Government charges against one of Ethiopia’s last remaining independent newspaper editors on Friday and a recent forced shutdown of that paper’s presses capped a grim month of media repression in a country already deemed one of the most restrictive in the world by press freedom advocates.
On August 1, 12 days after authorities shuttered Feteh and seized 30,000 printed copies to prevent them from reaching readers, Temesgen Desalegn, the editor of the Amharic language weekly, said the Ethiopian police summoned him for an interrogation. He was charged on three counts: encouraging youth rebellion against the government and its constitution, defamation, and agitating the public by spreading false reports, he wrote in a statement posted (in Amharic) on Facebook.
This latest crackdown on free press in Ethiopia was provoked by reports about Prime Minister Meles Zenawi’s health. On July 21, a day after Feteh failed to hit newsstands, Desalegn learned that authorities had put a stop on the paper’s distribution and further publication for printing items that, according to government prosecutor Berhanu Wondemeagegn, were deemed detrimental to the country’s national security. Feteh’s unseen last edition carried articles about Zenawi’s illness, allegations of power struggles inside the ruling party, and about the growing Ethiopian Muslim protests in the capital, Addis Ababa, Desalegn wrote.
The Ethiopian government, an authoritarian regime and close ally of the United States, has been repeatedly criticized by international rights groups and the UN for instituting draconian laws to stomp out opposition and that nation’s fledgling free press.
“The ban on Feteh’s latest issue illustrates the depth of repression in Ethiopia today, and authorities’ determination to suppress independent coverage of the prime minister,” Tom Rhodes, an East Africa consultant for the Committee to Protect Journalists, wrote in a blog post. Ethiopia is one of the leading jailers of reporters in Africa—only Eritrea holds more journalists in jail, according to CPJ. Ethiopia also has more exiled reporters than any other country in the world. Seventy-nine Ethiopian journalists have fled the country since 2001.
The illness and whereabouts of Ethiopia’s longtime leader has been a source of rampant online speculation for weeks, including at least two reports that he died. The government confirmed Zenawi’s illness but says he is now on a sick leave and refuses to give any more details. Government spokesman Bereket Simon went one step further on August 1, saying that the premier is “on vacation and his health is getting better by the day,” without specifying where he was “vacationing.”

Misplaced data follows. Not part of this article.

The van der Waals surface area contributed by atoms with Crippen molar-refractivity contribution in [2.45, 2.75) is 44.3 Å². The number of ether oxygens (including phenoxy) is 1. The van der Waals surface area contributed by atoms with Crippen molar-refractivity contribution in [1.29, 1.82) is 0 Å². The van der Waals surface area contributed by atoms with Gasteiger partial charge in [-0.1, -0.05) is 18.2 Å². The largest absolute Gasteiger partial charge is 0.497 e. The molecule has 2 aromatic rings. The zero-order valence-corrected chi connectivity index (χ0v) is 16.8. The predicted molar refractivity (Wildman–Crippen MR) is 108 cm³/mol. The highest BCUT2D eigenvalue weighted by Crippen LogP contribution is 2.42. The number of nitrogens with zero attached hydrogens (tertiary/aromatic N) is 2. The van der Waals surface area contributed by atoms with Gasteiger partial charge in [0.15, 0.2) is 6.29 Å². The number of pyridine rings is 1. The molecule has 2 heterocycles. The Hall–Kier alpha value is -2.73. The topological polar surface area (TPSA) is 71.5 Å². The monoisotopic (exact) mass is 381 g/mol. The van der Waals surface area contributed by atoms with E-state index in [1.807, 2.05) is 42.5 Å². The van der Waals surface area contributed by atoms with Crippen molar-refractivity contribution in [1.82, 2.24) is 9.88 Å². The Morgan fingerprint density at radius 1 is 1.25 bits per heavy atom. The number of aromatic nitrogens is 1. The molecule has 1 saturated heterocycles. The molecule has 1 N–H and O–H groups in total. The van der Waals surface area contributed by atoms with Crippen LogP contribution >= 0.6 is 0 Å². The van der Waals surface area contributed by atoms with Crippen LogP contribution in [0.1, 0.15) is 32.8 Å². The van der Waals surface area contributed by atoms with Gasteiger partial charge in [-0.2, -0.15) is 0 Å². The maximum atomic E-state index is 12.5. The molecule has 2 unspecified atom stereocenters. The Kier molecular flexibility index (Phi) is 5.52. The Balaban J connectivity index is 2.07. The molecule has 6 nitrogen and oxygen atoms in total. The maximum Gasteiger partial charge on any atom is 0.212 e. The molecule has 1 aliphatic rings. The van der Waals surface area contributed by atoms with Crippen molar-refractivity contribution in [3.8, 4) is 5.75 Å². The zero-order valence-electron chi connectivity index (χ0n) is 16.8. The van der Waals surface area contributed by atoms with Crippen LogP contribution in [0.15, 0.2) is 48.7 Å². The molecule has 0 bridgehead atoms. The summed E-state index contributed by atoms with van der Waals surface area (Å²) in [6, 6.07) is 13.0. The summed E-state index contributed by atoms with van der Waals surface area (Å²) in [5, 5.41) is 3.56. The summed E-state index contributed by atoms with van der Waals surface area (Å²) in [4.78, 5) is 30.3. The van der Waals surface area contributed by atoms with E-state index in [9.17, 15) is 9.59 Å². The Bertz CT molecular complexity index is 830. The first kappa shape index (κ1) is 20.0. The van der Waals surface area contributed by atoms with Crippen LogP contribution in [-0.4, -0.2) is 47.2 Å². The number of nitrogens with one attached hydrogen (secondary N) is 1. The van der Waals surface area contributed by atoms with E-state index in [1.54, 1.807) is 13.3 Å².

Zenawi, who has been in power for 21 years, was last seen in public on June 26 receiving Somali president Sheikh Sharif Ahmed in Addis Ababa. At his last international appearance during the G-20 summit in Mexico, the prime minister appeared “thinner than usual and pale.” His apparent weight loss, which authorities blamed on a long flight to Mexico and “the herculean task he’s been shouldering for so many decades,” was first spotted by Addis Voice blog, igniting speculation about his ailment.
In the wake of Addis Voice’s posts on the prime minister’s health, state-run Ethiopian television aired a critical program focusing on the role of social media in newsgathering and distribution.
The program commentators said, among other things, that social media is bad for health, that it hampers productivity, and that it undermines citizens’ rights. Journalist Daniel Berhane, who runs a pro-government blog, tweeted, “Why bother about each rumor, when you can slow down its medium (the internet).” Activists worry that the commentary, as well as Berhane’s tweet, could be hints of a regime plan to block social networks in the country, though Berhane later retracted his comments, saying, “it was just sarcasm.”
Ethiopia already blocks diaspora-based dissident websites and blogs. Last month, local journalists reported, the social media curation tool Storify became the latest victim of Ethiopia’s tightening grip on the free flow of information. With virtually all Ethiopian-run websites and blogs and some international websites blocked in the country, social media platforms have become a gateway for information exchanged between the diaspora and activists in the country, and now activists are worried that those sites may be the next in line for blocking.
Two months ago, when the Ethiopian parliament quietly passed a Telecom Fraud Offences law, which was meant to criminalize services such as Skype and Google Voice, exiled Ethiopian journalist Abiye Teklemariam wrote on Facebook, “now that independent opinion leaders are emerging and fragmentation is receding, [Zenawi] will shut down Facebook. I give it a year and half.” Some predict a shutdown will come sooner. Should this take place, the only information available to most of the 94 million Ethiopians, including the one percent that is connected to the Internet, will be that which is circulated through state-owned media.